House Republicans unveiled a stopgap funding measure Sunday night that would avoid a partial government shutdown next month and provide border security measures sought by conservatives. But passage even in the GOP-controlled House was already in doubt as some hard-liners came out against the measure Sunday night while the ink on it was barely dry.
The draft continuing resolution would extend current funding through Oct. 31, while cutting 8.1 percent from all nondefense accounts except for the Department of Veterans Affairs and disaster relief. That extension would give lawmakers an extra month to try to complete fiscal 2024 appropriations that are otherwise needed by Sept. 30.
However, the bill doesn’t include additional Ukraine aid or disaster relief money sought by the Biden administration. That omission, plus the bill’s nondefense cuts and some of the immigration language, would likely trigger a clash with the Democratic-controlled Senate with only two weeks to go before a partial government shutdown.
The bill is set for floor consideration this week, along with the fiscal 2024 Defense spending bill that stalled last week when conservative detractors threatened to vote against the rule needed to take it up.
As added insurance for defense hawks given the $826.4 billion full-year Pentagon bill — with numerous partisan riders — is going nowhere fast in the Senate, Republicans included a special “anomaly” to give the military brass extraordinary flexibility. The CR would allow the Pentagon to spend whatever’s necessary as though the House’s fiscal 2024 bill had become law instead.
And in some added red meat for conservatives, the stopgap bill would omit a provision that makes additional funds for the Supplemental Nutrition Program for Women, Infants and Children available, which advocates say will result in beneficiaries being turned away this fall.
The Rules Committee plans to take up the stopgap measure Monday.
To win new support among the GOP’s right wing, the stopgap bill includes many provisions designed to secure the southern border that were part of legislation the House passed earlier this year. That measure would restrict asylum eligibility for migrants journeying to the U.S.-Mexico border, reinstate family detention, heighten penalties for visa overstays and restart border wall construction, among other things.
But the new bill omits provisions designed to toughen the E-Verify system, a website run by the Homeland Security Department that allows employers to determine the eligibility of workers and screen out the undocumented.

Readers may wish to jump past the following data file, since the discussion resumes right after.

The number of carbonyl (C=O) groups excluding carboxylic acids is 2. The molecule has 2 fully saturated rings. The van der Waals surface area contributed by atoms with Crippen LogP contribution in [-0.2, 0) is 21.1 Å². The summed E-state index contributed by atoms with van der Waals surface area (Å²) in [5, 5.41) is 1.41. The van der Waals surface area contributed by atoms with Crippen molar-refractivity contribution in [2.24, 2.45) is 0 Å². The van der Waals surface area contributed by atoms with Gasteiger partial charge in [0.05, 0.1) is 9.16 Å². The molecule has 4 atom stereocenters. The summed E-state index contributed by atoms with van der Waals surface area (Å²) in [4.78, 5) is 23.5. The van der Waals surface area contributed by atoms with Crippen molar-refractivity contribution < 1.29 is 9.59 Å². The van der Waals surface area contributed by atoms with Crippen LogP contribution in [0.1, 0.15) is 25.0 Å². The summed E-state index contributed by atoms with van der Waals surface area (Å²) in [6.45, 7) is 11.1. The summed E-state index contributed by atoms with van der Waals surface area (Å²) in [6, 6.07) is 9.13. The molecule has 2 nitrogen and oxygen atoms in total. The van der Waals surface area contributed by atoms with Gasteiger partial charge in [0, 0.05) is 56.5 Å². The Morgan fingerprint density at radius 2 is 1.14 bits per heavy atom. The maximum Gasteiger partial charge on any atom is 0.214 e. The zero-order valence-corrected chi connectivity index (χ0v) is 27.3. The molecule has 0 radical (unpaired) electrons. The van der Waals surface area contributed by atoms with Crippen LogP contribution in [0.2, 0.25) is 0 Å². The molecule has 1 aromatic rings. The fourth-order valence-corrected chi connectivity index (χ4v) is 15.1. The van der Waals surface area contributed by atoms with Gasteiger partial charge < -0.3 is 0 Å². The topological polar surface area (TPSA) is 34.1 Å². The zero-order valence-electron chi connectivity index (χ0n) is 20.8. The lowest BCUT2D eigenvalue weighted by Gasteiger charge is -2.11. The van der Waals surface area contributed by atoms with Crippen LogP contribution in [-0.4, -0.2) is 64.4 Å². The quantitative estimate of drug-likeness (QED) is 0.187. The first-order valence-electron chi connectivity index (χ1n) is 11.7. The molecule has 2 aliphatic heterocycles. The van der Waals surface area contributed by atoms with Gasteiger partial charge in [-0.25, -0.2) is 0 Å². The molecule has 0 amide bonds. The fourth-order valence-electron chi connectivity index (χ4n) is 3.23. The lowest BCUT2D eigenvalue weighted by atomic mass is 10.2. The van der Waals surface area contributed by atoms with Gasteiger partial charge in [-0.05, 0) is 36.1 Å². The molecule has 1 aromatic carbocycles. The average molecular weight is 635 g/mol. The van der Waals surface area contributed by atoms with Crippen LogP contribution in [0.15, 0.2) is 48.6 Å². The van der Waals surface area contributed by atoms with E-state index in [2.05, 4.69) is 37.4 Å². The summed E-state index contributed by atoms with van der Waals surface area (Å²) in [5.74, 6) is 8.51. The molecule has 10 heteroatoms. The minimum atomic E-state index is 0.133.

The legislation came together after extensive talks between two factions of the House GOP: the hard-right Freedom Caucus and the Main Street Caucus. The bill’s co-sponsors come from both factions. Reps. Byron Donalds of Florida, Scott Perry of Pennsylvania, and Chip Roy of Texas are Freedom Caucus members, while Reps. Dusty Johnson of South Dakota, Stephanie Bice of Oklahoma, and Kelly Armstrong of North Dakota are leaders of the Main Street Caucus.
GOP leaders are confident the bill will pass the House, an aide said, adding that the whip team also was involved in coordinating the negotiations. The GOP conference discussed the proposal in a conference call Sunday night.
But passage is far from guaranteed given Republicans’ razor-thin control of the House.
Already some GOP hard-liners came out against the measure Sunday night, including Reps. Eli Crane of Arizona, Matt Rosendale of Montana and Marjorie Taylor Greene of Georgia.
Matt Gaetz of Florida, one of Speaker Kevin McCarthy’s main antagonists, indicated as much in his own post on X, formerly known as Twitter. In a response to a post by Steve Bannon — onetime consigliere to former President Donald Trump — saying Donalds is “responsible for this surrender, Gaetz wrote: “I will NOT surrender.”
And the bill is unlikely to win much support from Democrats.
The top Democrat on the House Appropriations Committee, Connecticut Rep. Rosa DeLauro, issued a statement Sunday night excoriating Republicans for proposing spending cuts that she said would harm the National Institutes of Health, police, and allies including Ukraine and Israel.
“House Republicans want to shut down the government because House Democrats, Senate Republicans and Democrats, and President Biden oppose their extreme cuts that will make working families pay even more for the things they need at a time when the cost of living is already too high,” DeLauro said. “As I said last week when they had to pull the Defense bill from floor consideration, it is time to end the charade and to get to work.”
Even Roy, one of the measure’s co-sponsors, wrote on X that a shutdown was likely since Senate Democrats would reject it.
The news of the tentative agreement came hours after McCarthy reported “good progress” on a continuing resolution in an interview on Fox News Channel’s “Sunday Morning Futures.” He also announced that the House would take up the Defense bill this week.
McCarthy also asserted that border security measures could win bipartisan support, saying, “Everyone wants this border secure. We’ll win that argument.” But Democrats have opposed resuming construction of a border wall that they view as excessively costly and ineffective.
The duration of a short-term funding extension has been in dispute for weeks. Democrats had pushed for funding to last into December, as Congress often does, to allow more time for full-year appropriations talks. But McCarthy had warned for weeks he would not back a continuing resolution that bumps up against the Christmas recess. While there had been talk of an extension lasting until early or mid-November, the draft extends funding only through October.
The bill also would extend the federal flood insurance program to the end of October, from its expiration date of Sept. 30. It also would extend an increase in federal wildland firefighter pay.